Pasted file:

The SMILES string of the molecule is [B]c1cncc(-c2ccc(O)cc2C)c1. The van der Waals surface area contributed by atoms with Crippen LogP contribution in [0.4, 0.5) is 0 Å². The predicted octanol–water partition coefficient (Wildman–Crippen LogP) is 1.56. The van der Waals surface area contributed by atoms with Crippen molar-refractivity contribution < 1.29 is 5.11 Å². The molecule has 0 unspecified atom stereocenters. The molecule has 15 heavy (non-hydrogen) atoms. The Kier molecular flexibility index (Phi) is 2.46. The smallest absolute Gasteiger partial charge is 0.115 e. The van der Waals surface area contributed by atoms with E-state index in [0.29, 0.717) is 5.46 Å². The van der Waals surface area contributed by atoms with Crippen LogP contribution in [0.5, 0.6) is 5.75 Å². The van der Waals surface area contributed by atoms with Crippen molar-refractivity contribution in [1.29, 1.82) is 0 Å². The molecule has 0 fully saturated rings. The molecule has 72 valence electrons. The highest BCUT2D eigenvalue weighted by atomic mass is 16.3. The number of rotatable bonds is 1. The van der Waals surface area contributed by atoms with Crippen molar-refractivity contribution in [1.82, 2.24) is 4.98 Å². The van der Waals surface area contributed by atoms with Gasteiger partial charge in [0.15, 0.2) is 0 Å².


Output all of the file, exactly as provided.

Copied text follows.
The SMILES string of the molecule is [B]c1cncc(-c2ccc(O)cc2C)c1. The van der Waals surface area contributed by atoms with Crippen LogP contribution in [0.4, 0.5) is 0 Å². The predicted octanol–water partition coefficient (Wildman–Crippen LogP) is 1.56. The van der Waals surface area contributed by atoms with Crippen molar-refractivity contribution < 1.29 is 5.11 Å². The molecule has 0 unspecified atom stereocenters. The molecule has 15 heavy (non-hydrogen) atoms. The Kier molecular flexibility index (Phi) is 2.46. The smallest absolute Gasteiger partial charge is 0.115 e. The van der Waals surface area contributed by atoms with E-state index in [0.29, 0.717) is 5.46 Å². The van der Waals surface area contributed by atoms with Crippen LogP contribution in [0.5, 0.6) is 5.75 Å². The van der Waals surface area contributed by atoms with Crippen molar-refractivity contribution in [1.29, 1.82) is 0 Å². The molecule has 0 fully saturated rings. The molecule has 72 valence electrons. The highest BCUT2D eigenvalue weighted by atomic mass is 16.3. The number of rotatable bonds is 1. The van der Waals surface area contributed by atoms with Crippen molar-refractivity contribution in [1.82, 2.24) is 4.98 Å². The van der Waals surface area contributed by atoms with Gasteiger partial charge in [0.15, 0.2) is 0 Å².